Roger Federer: “I Just Think It’s Normal To Improve As A Player”
by Tom Gainey | November 27th, 2011, 10:08 am

If you were lucky to have a some time off I hope you had a good holiday. From the sounds of it I missed some good action the last few days at the Barclays which concludes today with Roger Federer seeking a record sixth Finals title against Jo-Wilfried Tsonga.

The now 30-year-old Federer says even as he ages he’s improving as a tennis player.

“I just think it’s normal to improve as a player,” Federer said Saturday. “Why should you move backwards, you know? Confidence is one thing, but that can be temporary and that can fade as quick as it came really. But then you have a certain base that you can always work with. I think as time goes by, as much as you practice, actually the matches make you a better player. I used to have a weak backhand. But then everybody played to my backhand. So obviously I was always going to improve my backhand eventually. I think the same thing kind of happened to many different players. I don’t think Novak’s forehand used to be a strength. Today it’s a weapon. Rafa the same thing. He used to struggle if you hit hard into his forehand. Today it’s no problem for him anymore.

“It’s interesting how you evolve as a tennis player,” he added. “For me it’s only logical to improve. But you have to have the work ethic, the professional side of things, to sleep, drink, live healthy as a tennis player, because no one else is running but ourselves. We have no substitute. That makes it extremely difficult mentally. I think the top guys have done actually really well trying to maintain that high level of play. Like I said, I have also been amazed myself how long I’ve been able to keep it up. But I’m happy my level is still very high and my body’s holding up.”

Federer also spoke about the emotions he feels on the tennis court, and even his episodes of crying.

“The emotional side I’m not surprised because I’ve always been an emotional tennis player,” he said. “I used to be so emotional when I used to lose. Then eventually, I think it was the first time in Davis Cup against the Americans after winning singles, doubles, singles, I was so exhausted, the pressure left me, I think I had tears in my eyes after winning. It was the first time I had winning tears.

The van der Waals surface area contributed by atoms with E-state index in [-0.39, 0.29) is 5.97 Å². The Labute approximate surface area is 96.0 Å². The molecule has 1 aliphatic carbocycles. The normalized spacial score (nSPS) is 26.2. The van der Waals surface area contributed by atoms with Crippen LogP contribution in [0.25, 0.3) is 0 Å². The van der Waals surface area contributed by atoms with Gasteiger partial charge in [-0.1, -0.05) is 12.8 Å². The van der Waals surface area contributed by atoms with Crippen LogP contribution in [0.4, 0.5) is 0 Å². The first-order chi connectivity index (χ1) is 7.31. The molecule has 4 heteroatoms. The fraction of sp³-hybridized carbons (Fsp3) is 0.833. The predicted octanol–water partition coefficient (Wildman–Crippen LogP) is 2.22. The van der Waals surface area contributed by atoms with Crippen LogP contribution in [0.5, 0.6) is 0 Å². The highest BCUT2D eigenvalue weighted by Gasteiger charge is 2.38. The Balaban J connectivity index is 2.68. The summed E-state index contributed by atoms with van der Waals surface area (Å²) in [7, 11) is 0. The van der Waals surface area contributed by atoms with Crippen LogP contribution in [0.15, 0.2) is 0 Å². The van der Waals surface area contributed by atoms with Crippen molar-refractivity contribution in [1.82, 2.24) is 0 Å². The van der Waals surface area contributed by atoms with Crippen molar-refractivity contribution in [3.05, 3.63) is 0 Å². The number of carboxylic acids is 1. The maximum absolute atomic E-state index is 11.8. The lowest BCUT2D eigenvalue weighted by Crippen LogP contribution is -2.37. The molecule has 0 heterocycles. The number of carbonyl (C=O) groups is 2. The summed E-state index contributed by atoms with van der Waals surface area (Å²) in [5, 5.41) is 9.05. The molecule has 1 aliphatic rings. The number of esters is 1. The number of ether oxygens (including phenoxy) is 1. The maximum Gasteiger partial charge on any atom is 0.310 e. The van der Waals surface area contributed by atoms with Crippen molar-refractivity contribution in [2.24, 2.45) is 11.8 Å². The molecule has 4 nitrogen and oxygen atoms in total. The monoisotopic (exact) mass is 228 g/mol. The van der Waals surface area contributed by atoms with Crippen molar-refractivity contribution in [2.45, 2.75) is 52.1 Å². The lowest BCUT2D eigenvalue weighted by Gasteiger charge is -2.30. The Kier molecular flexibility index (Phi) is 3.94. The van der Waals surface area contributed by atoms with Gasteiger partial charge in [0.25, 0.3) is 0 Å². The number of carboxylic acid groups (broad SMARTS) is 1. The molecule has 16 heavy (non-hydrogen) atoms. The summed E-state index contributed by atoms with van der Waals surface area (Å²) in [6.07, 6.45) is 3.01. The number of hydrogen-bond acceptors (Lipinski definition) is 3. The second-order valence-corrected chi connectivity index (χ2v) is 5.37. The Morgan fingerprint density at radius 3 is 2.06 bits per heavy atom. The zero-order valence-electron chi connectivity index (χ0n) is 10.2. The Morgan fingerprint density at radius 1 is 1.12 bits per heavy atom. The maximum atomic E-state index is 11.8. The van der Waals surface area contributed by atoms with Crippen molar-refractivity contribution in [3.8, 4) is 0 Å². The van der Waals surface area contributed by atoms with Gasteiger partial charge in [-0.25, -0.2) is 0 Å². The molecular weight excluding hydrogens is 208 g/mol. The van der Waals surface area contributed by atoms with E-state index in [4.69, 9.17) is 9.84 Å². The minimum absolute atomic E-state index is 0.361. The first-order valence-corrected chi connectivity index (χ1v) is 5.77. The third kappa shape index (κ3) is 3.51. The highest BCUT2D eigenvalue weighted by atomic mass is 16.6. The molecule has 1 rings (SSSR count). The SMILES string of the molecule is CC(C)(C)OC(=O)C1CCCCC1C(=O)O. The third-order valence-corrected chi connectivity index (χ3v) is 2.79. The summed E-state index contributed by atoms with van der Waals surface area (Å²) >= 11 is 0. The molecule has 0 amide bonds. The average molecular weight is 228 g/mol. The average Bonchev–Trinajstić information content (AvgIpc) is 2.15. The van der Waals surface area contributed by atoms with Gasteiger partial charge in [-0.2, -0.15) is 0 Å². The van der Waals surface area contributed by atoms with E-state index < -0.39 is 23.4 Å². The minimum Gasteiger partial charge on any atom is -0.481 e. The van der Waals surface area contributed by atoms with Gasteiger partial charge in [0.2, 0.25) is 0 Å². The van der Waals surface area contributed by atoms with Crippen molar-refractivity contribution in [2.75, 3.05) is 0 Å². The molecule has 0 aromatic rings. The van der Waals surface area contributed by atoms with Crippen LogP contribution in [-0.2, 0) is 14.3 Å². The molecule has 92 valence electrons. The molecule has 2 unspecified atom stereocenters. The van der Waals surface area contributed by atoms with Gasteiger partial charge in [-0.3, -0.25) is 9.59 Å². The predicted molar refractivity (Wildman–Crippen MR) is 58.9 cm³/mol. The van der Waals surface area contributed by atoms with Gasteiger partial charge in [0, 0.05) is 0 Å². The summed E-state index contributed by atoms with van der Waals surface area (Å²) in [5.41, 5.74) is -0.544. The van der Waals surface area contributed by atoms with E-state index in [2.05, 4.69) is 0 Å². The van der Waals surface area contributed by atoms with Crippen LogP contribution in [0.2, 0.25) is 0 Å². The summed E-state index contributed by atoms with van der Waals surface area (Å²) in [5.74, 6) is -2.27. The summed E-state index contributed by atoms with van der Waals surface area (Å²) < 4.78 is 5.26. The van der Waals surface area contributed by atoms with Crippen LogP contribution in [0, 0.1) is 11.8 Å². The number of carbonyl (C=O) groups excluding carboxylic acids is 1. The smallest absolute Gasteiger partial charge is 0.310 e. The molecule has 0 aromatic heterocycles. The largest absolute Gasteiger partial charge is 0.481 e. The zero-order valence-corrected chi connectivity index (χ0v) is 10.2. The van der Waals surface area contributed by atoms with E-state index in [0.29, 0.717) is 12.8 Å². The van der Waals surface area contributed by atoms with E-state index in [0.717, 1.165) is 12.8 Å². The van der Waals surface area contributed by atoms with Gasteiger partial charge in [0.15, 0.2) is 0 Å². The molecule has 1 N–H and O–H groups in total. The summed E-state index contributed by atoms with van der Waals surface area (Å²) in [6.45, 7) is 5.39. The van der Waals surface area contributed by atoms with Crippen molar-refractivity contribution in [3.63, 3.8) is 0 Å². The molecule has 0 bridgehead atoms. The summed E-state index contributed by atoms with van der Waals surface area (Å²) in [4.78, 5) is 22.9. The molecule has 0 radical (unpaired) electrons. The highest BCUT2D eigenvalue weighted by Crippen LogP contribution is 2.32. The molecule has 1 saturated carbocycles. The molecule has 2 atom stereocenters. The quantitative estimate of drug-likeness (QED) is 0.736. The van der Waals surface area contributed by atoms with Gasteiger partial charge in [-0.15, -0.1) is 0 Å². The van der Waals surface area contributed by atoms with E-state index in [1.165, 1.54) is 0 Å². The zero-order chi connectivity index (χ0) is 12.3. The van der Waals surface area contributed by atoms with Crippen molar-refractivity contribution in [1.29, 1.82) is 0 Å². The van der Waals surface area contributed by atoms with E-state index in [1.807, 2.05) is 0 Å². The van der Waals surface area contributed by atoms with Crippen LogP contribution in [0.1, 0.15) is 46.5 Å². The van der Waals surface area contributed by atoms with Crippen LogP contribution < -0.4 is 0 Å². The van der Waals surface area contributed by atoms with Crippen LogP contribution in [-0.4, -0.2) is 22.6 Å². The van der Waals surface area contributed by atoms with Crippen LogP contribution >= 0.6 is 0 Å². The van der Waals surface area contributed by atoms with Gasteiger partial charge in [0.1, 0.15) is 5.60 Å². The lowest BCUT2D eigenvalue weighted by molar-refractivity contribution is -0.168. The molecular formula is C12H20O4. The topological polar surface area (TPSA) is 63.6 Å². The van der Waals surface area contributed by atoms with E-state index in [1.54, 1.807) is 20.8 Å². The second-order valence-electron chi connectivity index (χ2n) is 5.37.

Ever since, I’ve had many of them. I’ve been an emotional player when it was all said and done really. But I try to keep my emotions in check while the tournament is going on because I feel like I need to save it in case there is something more. Can’t be an emotional rollercoaster throughout the whole career, season, or match.”

Later today Federer will bid for a third straight Sunday win over Tsonga in the final match of the ATP season in London.

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3 Comments for Roger Federer: “I Just Think It’s Normal To Improve As A Player”

MMT Says:

I have to say, I love the fact that we’re seeing technical analysis from Federer, and it just goes to show you that 1) the great players continually improve and 2) the great players think technically, and not all that psycho-babble about believing this or believing that.

Havings said that, I would take issue with one thing, which may be a result of English not being his first language – I don’t think evolution is the right word to attach to his or Nadal’s or Djokovic’s improvements. Evolution implies that it sort of happened by accident.

Make no mistake, I do believe the players games evolve, and some evolve for the worse. The great players intentionally add technique to their repetoire and improve consciously – like Federer’s backhand, or Nadal’s serve, or Djokovic’s forehand. It doesn’t happen by accident.

But then again, who am I to question Roger Federer’s technical analysis.

grendel Says:

At Fed’s presser:”Q. You talked about the fact that this time you managed to win a close match, maybe a few times this season it hasn’t gone your way. What made the difference today? Is it a mental thing?
ROGER FEDERER: I think it’s a mental thing, yes. Not only. Sometimes it’s also the player playing better than you. Jo played better than me at Wimbledon. Maybe not much, but enough just to come through. Same as Rafa at the French Open in the finals, Novak in the semis of the US Open. It’s fine to respect that. But I feel when it happens maybe that often, I do have to question myself that maybe I did something wrong.”

Again and again and again the great players talk about the huge impact of the mental on tennis. Nadal says his mind is his greatest weapon. Rusedski says the key to Djokovic’s great year was mental – the confidence he gained from davis Cup. Peter Fleming repeats over and over: at this very high level,the answer to poor performance lies in between the ears. Anyone less inclined to “psychobabble” than Peter Fleming is hard to imagine. The importance of the mind can hardly be overestimated. Obviously – it should go without saying – technical excellence is always an absolute necessity. Improvement, if possible (for any player must have a ceiling), is naturally always desireable. These two things are NOT in conflict. They absolutely go hand in hand. They interact with each other – rather as do for example nature and nurture – in ways which cannot easily be separated. Sometimes, though, you want to stress one rather than another.

Dory Says:

Well Roger I think your slice backhand is still excellent and reliable, but the plain topspin backhand can still improve a lot. You net it most of the times when playing over the higher part of the net or shank it.

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